How to Paint Everything Update: Rockfish’s Salamanders

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While we’re always going back and adding updates to our older How to Paint Everything series when we have new methods or need to adjust old links or rules talk, sometimes the updates are big enough that they deserve to get their own articles! In this article we revisit the Salamanders for a rework of Rockfish’s schemeWe’ll also be updating our larger How to Paint Everything: Salamanders article with these changes, which also has more takes on our favorite power armoured pyromaniacs.

Salamanders are my second largest army after Tyranids and my scheme has gone through quite a number of iterations. This will be the 3rd revision in as many years – mind you I only started collecting this army with Dark Imperium. While the core green, black and gold retain the same base coats, I switched up washes and highlights to really bring the recipe in line with my more recent style. I think I have managed to make this new generation of Marines striking without clashing too hard when combined with the rest of my army.

While in a bit more logical order than my Death Guard scheme, I will apologize in advance for my tendency to bounce between different colours as this guide is in chronological order. In addition, I will mostly not list the specific colours in the accompanying text as that can get pretty repetitive and a bit redundant with the paints being in the pictures themselves, instead I am mostly going to be talking about why I made a colour choice.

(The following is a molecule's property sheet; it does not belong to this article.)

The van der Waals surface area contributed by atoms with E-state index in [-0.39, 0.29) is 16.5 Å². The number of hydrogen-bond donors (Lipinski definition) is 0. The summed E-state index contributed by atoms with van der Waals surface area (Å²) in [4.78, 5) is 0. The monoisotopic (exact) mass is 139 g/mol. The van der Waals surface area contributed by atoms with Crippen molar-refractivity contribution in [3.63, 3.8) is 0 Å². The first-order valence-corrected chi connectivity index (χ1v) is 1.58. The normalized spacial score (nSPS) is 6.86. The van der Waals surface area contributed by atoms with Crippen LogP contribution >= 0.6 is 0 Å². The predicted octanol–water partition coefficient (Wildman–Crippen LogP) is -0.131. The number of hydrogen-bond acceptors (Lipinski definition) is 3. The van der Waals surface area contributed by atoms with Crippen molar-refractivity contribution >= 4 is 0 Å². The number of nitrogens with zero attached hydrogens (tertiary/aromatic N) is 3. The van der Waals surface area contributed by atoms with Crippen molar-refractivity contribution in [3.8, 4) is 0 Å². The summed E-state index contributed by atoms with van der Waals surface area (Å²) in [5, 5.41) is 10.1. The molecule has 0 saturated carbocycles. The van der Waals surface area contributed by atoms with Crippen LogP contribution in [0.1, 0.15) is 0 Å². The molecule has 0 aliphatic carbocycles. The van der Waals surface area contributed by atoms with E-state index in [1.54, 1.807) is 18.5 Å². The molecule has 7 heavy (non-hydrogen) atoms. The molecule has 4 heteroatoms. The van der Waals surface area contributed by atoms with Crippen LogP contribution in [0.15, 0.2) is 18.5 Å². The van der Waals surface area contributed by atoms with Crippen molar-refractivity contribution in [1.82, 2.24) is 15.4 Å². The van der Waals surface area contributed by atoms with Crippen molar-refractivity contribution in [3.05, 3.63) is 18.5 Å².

I started with a airbrush base coat of Warpstone over Nocturne, this is roughly a zenithal basecoat since I only focused the Warpstone on upper faces of the model. This is not super visible from most viewing angles, but speeds up the pin wash substantially as the darkest areas are already shaded. For the wash I used blue rather than a black to provide a slightly more natural shade. In proper colour theory, one way you can darken a colour is by mixing toward the “bottom” of the colour wheel with blue in this case. Of course that is just one method, you can also shade by working in a complementary colour for warmer shadows.

I quite like how Basilicanum Grey is basically super Nuln Oil, achieving the same kind of colour smoother and darker. An additional layer of Fyreslayer makes a delightful copper-ish colour. I nicked the idea for black metal for  Salamanders from the Bladeguard that was shown off on Warhammer Community to prevent from having the gold being overbearing as was happening on previous iterations.

A recent change for me is making use of more drybrushing in stuff like metals instead of intermediate edge highlights, which saves a bunch of time without a substantial loss in quality. I used to be super against drybrushing, but these days the extra effort just not worth it given I can get a greater differentiation of metals vs other textures with less time.

The gold is mostly pretty typical other then the using contrast to get a really rich colour along with a dry brush of Liberator, I quite like how it turned out!

I made use of contrast over a dark-ish base coat to get a rich dark red for the tassels, this is one of the ways you can really get a lot more colours out of contrast paints, don’t lock yourself to Wraithbone and Grey Seer! One thing that might be a touch confusing here is that the Agrax and Sepia was used for the cables and bone/parchment respectively.